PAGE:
Susan PevensieWarrior-Queen of Narnia

Susan is the second-eldest of the Pevensie children in The Chronicles of Narnia, an award-winning series of children’s books by British author C.S. Lewis. In these biblical allegories, the Pevensie children befriend the lion Aslan, a great spiritual leader and Christ figure who battles the evil forces trying to conquer a fantastic land called Narnia.

In the second book of the series, The Lion, the Witch and the Wardrobe, Susan is introduced as a caring older sibling who suggests that the children bring coats on their adventure in snow-covered Narnia. Once inside the mythic realm, her good deeds earn her the title Queen Susan the Gentle.

As friends of Aslan, Susan and her siblings become heroes who battle to protect Narnia from the White Witch. Susan receives two gifts to aid in the mission: a special horn and a bow equipped with arrows that shoot unerringly. Susan uses the bow in the great battle that drives the White Witch out of Narnia.

The Pevensie children on the poster for Disney’s The Chronicles of Narnia (2005)

By the fourth book, Prince Caspian, Susan’s reputation as an archer is renowned. She saves the day by keeping villains away with her arrows and rescues Trumpkin, the loyal Red Dwarf, by knocking one of his captors into the water with a sure shot. Later, she wins a shooting match by hitting an apple squarely from a tree branch. Prince Corin, a fellow from a neighboring kingdom, develops a fierce crush on Susan and describes her as “an excellent archer.” In this book, Susan becomes a full-on warrior-maiden who cannot be conquered—especially by the deceitful Prince Rabadash, who wishes to marry her.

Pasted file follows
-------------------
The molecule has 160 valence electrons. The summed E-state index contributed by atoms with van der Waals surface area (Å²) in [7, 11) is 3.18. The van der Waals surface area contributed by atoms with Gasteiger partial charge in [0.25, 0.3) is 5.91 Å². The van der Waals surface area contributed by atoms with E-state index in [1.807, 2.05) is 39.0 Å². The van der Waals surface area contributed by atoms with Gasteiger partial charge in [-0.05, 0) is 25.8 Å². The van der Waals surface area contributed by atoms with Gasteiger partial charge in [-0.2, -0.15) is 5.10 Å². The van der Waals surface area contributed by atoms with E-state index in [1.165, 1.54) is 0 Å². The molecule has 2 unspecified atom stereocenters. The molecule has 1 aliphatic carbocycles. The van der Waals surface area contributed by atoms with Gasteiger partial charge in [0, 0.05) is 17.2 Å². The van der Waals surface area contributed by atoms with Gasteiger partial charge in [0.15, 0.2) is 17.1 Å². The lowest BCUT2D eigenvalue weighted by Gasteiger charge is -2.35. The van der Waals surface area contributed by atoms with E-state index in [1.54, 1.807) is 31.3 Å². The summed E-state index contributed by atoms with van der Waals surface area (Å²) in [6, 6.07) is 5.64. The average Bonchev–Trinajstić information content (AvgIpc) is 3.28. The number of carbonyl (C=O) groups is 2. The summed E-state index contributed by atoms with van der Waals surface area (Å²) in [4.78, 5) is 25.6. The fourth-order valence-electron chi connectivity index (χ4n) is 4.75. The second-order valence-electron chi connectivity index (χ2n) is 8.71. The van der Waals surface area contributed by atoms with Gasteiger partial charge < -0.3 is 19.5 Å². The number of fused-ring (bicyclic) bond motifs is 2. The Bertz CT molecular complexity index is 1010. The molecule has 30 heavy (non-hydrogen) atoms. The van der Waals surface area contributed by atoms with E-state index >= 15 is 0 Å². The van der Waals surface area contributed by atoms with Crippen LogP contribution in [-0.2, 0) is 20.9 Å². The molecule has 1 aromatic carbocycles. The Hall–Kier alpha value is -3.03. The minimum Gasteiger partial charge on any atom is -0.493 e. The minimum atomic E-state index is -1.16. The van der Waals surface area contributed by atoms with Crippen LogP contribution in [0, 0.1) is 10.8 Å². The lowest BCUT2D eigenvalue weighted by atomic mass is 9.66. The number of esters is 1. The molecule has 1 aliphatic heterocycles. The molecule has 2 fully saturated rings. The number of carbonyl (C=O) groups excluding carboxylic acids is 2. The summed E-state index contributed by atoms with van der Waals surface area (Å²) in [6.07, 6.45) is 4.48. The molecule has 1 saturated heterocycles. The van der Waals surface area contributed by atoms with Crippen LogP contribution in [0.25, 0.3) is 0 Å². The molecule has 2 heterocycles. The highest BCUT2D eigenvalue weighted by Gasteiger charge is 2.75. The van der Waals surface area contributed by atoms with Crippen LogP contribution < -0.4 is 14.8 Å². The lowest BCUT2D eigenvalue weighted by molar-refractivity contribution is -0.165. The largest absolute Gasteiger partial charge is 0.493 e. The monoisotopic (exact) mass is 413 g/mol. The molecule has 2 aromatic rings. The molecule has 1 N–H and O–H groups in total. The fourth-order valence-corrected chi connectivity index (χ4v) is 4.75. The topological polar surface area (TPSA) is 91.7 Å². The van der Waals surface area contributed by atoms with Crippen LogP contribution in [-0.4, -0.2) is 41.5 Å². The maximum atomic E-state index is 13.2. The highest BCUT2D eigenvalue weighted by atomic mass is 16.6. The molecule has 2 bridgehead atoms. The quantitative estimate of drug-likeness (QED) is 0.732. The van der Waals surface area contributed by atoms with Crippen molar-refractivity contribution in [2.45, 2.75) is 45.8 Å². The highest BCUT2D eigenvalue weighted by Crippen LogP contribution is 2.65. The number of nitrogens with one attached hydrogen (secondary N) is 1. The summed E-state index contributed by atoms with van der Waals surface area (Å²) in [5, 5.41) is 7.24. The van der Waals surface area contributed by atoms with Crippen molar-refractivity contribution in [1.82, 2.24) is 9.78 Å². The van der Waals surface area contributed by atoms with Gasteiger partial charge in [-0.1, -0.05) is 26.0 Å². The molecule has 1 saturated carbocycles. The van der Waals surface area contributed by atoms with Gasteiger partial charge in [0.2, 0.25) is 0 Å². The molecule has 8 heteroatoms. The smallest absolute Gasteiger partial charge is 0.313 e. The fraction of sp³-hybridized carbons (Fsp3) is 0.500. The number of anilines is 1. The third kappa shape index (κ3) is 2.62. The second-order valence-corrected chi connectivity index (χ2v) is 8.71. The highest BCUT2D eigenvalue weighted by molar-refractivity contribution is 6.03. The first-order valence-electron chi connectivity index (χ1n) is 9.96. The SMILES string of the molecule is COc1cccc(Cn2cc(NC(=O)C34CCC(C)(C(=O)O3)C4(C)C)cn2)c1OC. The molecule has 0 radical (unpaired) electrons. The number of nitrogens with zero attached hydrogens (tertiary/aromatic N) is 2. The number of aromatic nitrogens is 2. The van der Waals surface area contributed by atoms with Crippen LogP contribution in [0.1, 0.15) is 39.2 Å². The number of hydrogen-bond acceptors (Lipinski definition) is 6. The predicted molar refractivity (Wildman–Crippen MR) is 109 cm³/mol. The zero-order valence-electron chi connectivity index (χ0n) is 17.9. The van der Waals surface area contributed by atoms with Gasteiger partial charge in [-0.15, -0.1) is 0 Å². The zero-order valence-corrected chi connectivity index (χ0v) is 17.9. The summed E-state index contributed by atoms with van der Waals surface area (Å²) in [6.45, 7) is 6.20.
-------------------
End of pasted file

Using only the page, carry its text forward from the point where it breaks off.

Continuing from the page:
God Save Queen Susan

At the end of Prince Caspian, Aslan informs Susan and her brother Peter that they are too old to return to Narnia. The two characters do not appear in the next three books. However, Susan does merit a mention in the last book, The Last Battle, when readers learn that Susan is “no longer a friend of Narnia” because she’s interested in lipstick and nylons and being grown up. In the series, the girl’s sexual maturity means the end of her role as warrior-maiden. Susan’s final banishment occurs because she is not with her family when they are killed in the train crash that frees her siblings to remain forever in Narnia, Lewis’ allegorical heaven. Instead, Susan, a former warrior-queen, must grow up as a traditional woman.

:: Maria Alexander


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